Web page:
- By Chris Kremidas Courtney
Eurosceptics are often heard saying ‘why is Europe meddling in this?’, whereas europhiles often say about precisely the same issues, ‘why isn’t Europe doing more?’. Please fill in monetary policy, COVID-19, double taxation and so on. What can the European Union do as far as taxation is concerned?
The first objective of taxation is to raise revenue for public expenses. In addition, each national tax system shows certain social policy considerations where it concerns exemptions, progressive rates, deductions, exceptions and so forth.
EU tax law and policy has not as its first objective the raising of revenue. The EU itself does not raise taxes to fund its expenses. EU tax law and policy are connected to the central policy objective of the EU, which is the internal market, and EU taxation policy is merely a tool to achieve, enhance and further develop the internal market. In addition, certain taxes constitute revenues for the EU budget. Indeed, VAT, customs and excise duties make up the bulk of the so-called ‘own resources’ for the EU budget. These are collected by member states and passed on to the EU as part of their contribution to the EU budget.
Taxation in the EU has very largely remained a national competence
The reader may ask why it is that taxation has such a limited importance in the EU construction. Very simply because the treaties governing the EU scarcely mention taxation. Only indirect taxes are mentioned in Article 113 of the Treaty on the Functioning of the European Union (TFEU) and direct taxation is not mentioned at all. Both Article 113 and Article 115, which are used for legislating in the field of direct taxation, explicitly require any legislation to have as its objective the establishment and the functioning of the internal market.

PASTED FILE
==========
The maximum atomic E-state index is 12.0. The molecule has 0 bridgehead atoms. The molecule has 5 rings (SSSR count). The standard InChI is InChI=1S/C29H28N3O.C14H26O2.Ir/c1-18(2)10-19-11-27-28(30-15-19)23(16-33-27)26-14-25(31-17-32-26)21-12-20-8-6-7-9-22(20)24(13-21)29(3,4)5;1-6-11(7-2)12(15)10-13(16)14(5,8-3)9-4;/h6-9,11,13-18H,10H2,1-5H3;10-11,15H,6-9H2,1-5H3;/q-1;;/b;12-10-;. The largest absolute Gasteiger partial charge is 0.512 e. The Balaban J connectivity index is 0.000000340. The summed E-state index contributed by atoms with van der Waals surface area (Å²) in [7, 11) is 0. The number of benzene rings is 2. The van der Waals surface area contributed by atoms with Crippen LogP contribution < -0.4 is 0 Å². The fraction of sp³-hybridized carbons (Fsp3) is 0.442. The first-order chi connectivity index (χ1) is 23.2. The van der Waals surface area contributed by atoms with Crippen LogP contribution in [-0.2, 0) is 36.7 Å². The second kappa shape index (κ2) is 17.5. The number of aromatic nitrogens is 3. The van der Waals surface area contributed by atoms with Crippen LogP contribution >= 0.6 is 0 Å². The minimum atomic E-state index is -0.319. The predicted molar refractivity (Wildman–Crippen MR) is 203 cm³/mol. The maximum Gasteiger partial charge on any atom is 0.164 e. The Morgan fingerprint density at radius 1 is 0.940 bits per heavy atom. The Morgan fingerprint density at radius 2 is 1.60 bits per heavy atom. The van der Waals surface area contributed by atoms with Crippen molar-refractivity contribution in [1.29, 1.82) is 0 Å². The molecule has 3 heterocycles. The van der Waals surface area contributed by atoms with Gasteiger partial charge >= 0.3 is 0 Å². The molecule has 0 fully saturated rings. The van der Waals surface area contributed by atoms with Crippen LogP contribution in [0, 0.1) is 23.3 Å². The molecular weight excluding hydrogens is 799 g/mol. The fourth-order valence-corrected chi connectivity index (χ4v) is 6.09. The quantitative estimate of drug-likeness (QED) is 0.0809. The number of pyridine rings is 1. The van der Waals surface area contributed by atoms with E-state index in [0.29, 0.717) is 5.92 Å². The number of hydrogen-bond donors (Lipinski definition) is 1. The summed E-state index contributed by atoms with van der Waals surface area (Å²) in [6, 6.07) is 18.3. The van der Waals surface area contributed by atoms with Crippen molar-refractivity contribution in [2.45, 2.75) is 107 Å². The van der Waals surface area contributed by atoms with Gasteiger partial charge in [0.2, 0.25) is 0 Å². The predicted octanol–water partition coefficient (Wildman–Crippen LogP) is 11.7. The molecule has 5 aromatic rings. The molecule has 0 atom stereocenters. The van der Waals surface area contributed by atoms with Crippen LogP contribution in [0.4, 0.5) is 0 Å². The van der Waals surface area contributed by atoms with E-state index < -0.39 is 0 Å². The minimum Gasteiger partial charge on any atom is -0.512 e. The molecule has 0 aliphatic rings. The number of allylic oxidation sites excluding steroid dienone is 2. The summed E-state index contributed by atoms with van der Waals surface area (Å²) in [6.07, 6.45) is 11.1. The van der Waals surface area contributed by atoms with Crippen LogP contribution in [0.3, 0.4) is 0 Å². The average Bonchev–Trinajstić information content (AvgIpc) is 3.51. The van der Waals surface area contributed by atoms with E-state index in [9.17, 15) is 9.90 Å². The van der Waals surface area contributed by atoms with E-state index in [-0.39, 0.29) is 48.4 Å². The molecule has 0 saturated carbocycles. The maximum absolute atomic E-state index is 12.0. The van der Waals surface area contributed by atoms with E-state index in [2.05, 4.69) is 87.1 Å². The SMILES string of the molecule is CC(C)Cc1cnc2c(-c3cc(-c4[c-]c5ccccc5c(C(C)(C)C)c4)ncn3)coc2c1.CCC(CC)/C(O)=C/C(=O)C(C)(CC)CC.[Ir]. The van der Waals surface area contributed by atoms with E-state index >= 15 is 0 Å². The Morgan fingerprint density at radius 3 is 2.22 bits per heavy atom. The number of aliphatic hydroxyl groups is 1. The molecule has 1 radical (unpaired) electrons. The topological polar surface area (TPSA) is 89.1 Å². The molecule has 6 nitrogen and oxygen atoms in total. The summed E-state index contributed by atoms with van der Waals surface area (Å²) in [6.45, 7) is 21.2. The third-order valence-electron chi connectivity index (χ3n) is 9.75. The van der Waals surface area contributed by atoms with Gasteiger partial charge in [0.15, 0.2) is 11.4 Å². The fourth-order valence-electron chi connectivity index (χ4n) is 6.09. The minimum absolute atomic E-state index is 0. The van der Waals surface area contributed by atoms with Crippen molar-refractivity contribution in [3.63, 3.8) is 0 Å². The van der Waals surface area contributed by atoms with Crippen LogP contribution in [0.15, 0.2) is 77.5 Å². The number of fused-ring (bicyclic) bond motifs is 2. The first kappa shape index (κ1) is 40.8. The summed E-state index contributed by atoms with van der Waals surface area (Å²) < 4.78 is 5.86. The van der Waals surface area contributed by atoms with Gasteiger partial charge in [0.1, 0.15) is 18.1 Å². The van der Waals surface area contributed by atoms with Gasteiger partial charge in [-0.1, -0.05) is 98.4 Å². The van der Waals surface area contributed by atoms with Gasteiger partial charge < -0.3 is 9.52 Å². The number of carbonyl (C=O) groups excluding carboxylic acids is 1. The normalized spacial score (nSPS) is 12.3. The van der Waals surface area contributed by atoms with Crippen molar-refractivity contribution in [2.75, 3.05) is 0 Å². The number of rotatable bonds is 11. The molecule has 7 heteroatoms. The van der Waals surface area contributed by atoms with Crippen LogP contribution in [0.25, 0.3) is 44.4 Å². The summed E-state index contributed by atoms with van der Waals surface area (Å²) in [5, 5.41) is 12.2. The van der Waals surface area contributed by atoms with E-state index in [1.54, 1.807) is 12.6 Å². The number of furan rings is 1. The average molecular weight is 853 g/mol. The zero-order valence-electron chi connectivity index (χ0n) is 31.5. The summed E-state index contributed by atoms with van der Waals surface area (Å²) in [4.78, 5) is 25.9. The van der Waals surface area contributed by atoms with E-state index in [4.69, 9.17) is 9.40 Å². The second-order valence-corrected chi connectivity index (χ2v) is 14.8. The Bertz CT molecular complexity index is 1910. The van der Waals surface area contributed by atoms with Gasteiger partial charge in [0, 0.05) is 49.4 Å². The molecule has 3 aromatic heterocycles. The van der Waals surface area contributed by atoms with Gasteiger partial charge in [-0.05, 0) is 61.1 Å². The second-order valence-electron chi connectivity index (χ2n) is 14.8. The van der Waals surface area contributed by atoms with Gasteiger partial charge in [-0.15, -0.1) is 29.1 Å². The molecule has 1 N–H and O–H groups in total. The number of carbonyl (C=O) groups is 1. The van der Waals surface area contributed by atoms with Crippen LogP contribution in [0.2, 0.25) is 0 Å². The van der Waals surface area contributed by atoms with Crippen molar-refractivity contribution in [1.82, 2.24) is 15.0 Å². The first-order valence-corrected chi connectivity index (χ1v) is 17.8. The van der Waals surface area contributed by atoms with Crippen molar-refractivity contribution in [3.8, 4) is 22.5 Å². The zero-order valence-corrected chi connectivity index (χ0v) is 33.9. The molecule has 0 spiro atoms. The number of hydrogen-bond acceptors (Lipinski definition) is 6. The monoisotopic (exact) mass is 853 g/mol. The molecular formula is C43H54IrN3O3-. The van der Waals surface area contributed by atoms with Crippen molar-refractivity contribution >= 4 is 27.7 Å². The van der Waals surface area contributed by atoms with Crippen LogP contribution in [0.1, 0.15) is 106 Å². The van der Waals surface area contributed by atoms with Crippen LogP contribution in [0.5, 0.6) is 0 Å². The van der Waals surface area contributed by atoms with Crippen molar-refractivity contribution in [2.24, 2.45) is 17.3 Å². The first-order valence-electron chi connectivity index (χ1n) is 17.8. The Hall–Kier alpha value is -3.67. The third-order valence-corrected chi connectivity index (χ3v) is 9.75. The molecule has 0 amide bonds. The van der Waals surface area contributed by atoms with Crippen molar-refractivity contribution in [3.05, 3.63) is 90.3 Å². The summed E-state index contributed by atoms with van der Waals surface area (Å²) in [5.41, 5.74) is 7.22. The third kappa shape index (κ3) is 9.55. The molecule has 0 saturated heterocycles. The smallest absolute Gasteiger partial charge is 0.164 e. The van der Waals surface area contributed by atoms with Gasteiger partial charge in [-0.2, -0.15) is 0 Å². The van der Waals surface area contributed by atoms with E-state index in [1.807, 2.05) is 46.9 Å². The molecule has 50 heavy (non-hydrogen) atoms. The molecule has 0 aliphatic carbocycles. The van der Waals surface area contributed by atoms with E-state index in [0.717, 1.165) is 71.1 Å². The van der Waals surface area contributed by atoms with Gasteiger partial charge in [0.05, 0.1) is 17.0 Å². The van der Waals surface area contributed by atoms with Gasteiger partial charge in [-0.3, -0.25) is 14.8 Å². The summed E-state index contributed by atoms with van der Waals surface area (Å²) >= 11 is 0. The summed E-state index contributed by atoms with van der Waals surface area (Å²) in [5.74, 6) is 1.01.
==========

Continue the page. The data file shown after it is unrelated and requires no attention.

This does not mean that future new EU tax legislation cannot serve to fund the EU budget. It simply means that in addition to an EU tax legislation based on either Article 113 or Article 115, the EU needs to legislate to have the proceeds of the tax passed on to the EU budget.
However, the main point to be made here is that taxation in the EU has very largely remained a national competence. That does not mean that the EU has nothing to say about national taxation law of the member states. Even though direct taxation does not as such fall within the purview of the Union, the powers retained by the member states must nevertheless be exercised consistently with Union law, namely with the fundamental freedoms of the internal market such as the free movement of persons, workers and capital, the freedom of establishment and the freedom to provide services. It falls therefore to the Court of Justice of the European Union (CJEU) to declare national tax legislation compatible or incompatible with the freedoms conferred by the TFEU.
Legislative successes are relatively few in taxation compared to other areas
The Union can also legislate in the interest of the internal market, which is a more positive approach than bringing actions before the CJEU. However, in taxation, it needs to do so with unanimity of all member states, which explains why legislative successes are relatively few in taxation compared to other areas.
As far as tax policy is concerned, one can distinguish three phases in the 70-year history of Union law where it concerns taxation.